Why churches matter


By Dr Simon Heffer

Few atheists can have spent quite so much time in church as I have.

St Catherine, Hoarwithy, Herefordshire

Perhaps I prove the point that some people try to make about a latent spirituality in even the most Godless of beings. For me the physical presence of a church is a symbol of the permanency of the culture in which I live, and choose to live. They may have been designed and built as places of worship, but to me they are far more than that. They are a symbol of part of what defines me as an  Englishman.

Throughout the country, local church trusts and national charities and funding bodies do much to ensure the good repair of England’s historic churches. Yet, I fear that in the decades to come, the task of maintaining these ancient buildings is likely to become overwhelming.

Some years ago I had a conversation with a lottery fund  administrator. She told me something then that profoundly shocked me, but which in the ten or  so years since I had the conversation has, as I have reflected on it, come to seem to me to be the  only way out of the problem we face in keeping our historic and magnificent churches standing.

It is to nationalise them.

I was shocked when I heard this for two reasons. First, I am against nationalising anything, on principle. Anything commercial always works better when it is in the private sector. If old Marxists among you doubt this, think of the days when the state telephone company took six months to install a line.

However, church buildings are not commercial. You can perhaps get a rent for them for the odd non religious function, and you can gather fees for weddings and funerals, but we all know how few parsnips that will butter. Church buildings are, however, one of the major cultural resources of our nation. Is any government, in even the most cash-strapped times, simply going to stand by and watch them crumble?

I think not, even though so many of our politicians are utter philistines.

There is no way the Church of England can afford to meet the repair obligations for the fabric of its churches: but in any case such repairs are not the church commissioners’ responsibility. Responsibility for maintaining these precious buildings rests with the incumbent and the parochial church council.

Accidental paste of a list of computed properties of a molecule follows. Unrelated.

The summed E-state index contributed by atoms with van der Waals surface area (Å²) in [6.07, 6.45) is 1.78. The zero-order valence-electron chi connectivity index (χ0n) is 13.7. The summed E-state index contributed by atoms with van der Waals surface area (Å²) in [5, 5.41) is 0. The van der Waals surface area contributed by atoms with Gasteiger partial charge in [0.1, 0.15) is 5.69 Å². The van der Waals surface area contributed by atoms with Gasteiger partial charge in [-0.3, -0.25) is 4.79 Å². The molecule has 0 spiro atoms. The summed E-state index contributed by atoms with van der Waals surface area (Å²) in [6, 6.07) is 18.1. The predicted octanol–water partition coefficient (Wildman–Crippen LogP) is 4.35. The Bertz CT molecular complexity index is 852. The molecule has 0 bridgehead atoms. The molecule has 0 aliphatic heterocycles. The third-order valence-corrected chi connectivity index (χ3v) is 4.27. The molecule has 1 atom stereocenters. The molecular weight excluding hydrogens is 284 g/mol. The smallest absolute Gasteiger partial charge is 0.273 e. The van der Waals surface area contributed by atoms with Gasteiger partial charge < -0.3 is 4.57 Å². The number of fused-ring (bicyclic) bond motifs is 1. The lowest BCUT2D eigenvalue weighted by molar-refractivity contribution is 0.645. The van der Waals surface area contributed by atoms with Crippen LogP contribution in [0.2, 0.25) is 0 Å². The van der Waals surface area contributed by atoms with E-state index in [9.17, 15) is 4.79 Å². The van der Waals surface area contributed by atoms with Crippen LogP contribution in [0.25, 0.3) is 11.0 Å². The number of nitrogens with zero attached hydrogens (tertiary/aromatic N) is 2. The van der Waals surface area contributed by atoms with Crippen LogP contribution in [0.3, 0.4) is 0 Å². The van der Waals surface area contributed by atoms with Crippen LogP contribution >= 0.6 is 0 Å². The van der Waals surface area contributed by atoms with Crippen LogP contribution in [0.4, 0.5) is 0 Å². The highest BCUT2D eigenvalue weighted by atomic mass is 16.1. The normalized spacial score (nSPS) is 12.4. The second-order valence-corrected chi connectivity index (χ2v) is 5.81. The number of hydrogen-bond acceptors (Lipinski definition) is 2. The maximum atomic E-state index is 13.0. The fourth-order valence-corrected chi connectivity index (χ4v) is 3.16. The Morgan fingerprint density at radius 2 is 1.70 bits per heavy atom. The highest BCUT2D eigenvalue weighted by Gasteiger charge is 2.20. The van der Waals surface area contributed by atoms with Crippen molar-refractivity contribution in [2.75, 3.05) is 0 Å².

Much needed repairs

a church being repairedThe most recent figures I could find suggest that only around £112m of the £185m annually  needed is actually raised and spent: so £73m worth of much-needed repairs and maintenance are not being done each year, causing buildings to deteriorate and making their eventual repair – or perhaps it is fairer to say rescue  – even more expensive.

Of the £112m that is spent, £40m comes from various public grants or from trusts. The other £72m  is raised by parishes themselves: a pretty heroic effort, but one that is simply not equal to the scale of the task. There are 16,200 Church of England churches of which 12,000 are listed buildings. English Heritage undertook research with the Church last year that estimated £925m would need to be spent on essential repairs to these buildings over the next five years  – or £185m a year.

Of course many churches pursue fundraising or income generating activities. Suggestions have been made that post offices could be accommodated in many churches. We  should not be outraged by the suggestion: before the onset of village halls churches housed all sorts of activities far worse than post offices: even, according to the Bishop of London, cockfighting.

But whatever commercial wheezes are developed, none is going to maintain the church in the way it needs to be maintained, unless the church closes and the building is redeveloped  altogether, which is the last thing we want. We can preach to the local people all we like about  raising money for their church but, regrettably, only a hard core in each parish will see it as “their  church”, and all the burden of keeping it going will fall on them.